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Schedule an appointment with your veterinarian immediately. Discuss your puppy's vaccination schedule and when she will be allowed outside. Puppies are susceptible to many canine diseases until they are fully vaccinated; so don't take your puppy outside until your veterinarian says it is OK.
Your puppy's emotional and mental health is just as important as her physical health. When your schedule your puppy's first veterinary visit, also schedule her into a puppy socialization class. She may not be able to attend yet, but reserve your place now so you don't miss out. Puppy socialization classes give your puppy an opportunity to meet a variety of people and dogs in a controlled situation.
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If your puppy is to be a well-adjusted adult dog, she needs to learn how to act properly around other dogs and people. Dogs that are not socialized frequently grow up to be aggressive and excessively fearful.

Courtesy http://perfectpaws.com/

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10 REASONS NOT TO BUT A PUPPY FROM A PET SHOP
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As Staffordshire Bull Terriers temperaments and overall appearance can vary greatly, it is important to only buy from registered breeders to increase your chances of purchasing a puppy that adheres to the positive characteristics of the breed. Make sure your puppy has all the required medical checks, and as your Stafford will be living with you for the next 10 - 15 years , take time to find a registered breeder who cares about selling you a good, well socialised healthy pup.
  • Health - That adorable puppy in the window of the pet store is hard to resist, but you may be paying a lot of money for a dog that you know very little about. Pet stores generally rely on impulse buys to sell their "product". There is a good chance that the pet store puppy will develop a health problem sometime in its life that may cost you a lot of money to remedy. When you buy a pet store puppy it is very unlikely that the puppy's parents were screened for genetic diseases that can be passed to their offspring. Every breed of dog has genetic problems that are passed from generation to generation by breeding dogs that carry the flawed gene. Many of these genetic problems can be detected with today's technology, but these tests are expensive. People who are concerned about the welfare and future of their breed will have these tests conducted to preserve and improve in the future quality of their breed. Most good breeders are more concerned about the health of the puppies that they are producing than the money that they will or won't make on the production of a litter.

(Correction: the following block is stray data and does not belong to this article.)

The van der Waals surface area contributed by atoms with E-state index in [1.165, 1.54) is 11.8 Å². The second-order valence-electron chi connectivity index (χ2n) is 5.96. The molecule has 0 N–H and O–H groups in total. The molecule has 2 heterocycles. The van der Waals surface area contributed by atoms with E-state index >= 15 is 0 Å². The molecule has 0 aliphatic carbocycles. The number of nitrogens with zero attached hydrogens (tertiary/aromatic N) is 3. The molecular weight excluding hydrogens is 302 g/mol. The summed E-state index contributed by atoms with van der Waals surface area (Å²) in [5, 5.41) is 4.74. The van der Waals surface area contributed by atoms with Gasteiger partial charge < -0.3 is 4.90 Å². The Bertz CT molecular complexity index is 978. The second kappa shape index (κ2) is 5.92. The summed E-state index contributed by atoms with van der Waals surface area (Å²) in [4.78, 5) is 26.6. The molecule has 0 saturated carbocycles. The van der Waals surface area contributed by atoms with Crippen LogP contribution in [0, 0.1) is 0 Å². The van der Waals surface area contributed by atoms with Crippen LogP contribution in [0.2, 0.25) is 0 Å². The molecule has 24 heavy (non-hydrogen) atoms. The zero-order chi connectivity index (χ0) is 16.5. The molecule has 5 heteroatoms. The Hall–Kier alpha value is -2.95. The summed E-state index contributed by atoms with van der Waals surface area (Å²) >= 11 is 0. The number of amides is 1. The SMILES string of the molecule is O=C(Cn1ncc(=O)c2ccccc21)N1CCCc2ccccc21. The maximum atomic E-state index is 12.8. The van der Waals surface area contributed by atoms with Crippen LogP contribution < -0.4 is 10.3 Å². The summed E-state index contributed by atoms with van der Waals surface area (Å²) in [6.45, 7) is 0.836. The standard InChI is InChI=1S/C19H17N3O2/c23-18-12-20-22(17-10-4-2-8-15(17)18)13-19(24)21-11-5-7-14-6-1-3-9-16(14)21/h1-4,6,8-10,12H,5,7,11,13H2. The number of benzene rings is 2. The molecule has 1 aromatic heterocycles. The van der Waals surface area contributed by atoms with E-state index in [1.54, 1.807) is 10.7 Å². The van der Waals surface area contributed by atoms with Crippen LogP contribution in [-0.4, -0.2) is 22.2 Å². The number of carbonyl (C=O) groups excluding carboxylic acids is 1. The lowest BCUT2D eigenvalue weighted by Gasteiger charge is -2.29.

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Typical kennels from commercial breeders. Many of these dogs are whelped, grow up and die in the same crates and are never taken out to be loved, groomed or played with.
  • The Myth About AKC* Papers - Most pet shops would like you to believe that if a puppy is registered by the American Kennel Club, this guarantees the puppy will be healthy and a good example of the breed. This is not so. The only thing that AKC papers certify is that the puppy is a purebred and produced out of AKC registered parents. Even this can be fiction, as some producers register more puppies than are actually born in each litter to receive extra registration slips to pass out with unregisterable puppies. The parents of your puppy may be unhealthy or carriers of crippling or deadly health defects which they may have passed to their offspring ie your puppy. They may also be horrible representations of the breed that you are buying. Often times the parentage of pet store puppies is also questionable due to poor record keeping. In other words, your puppy may not even be a purebred, even though it has AKC papers. Responsible breeders do register their puppies with the AKC, but that is only the beginning.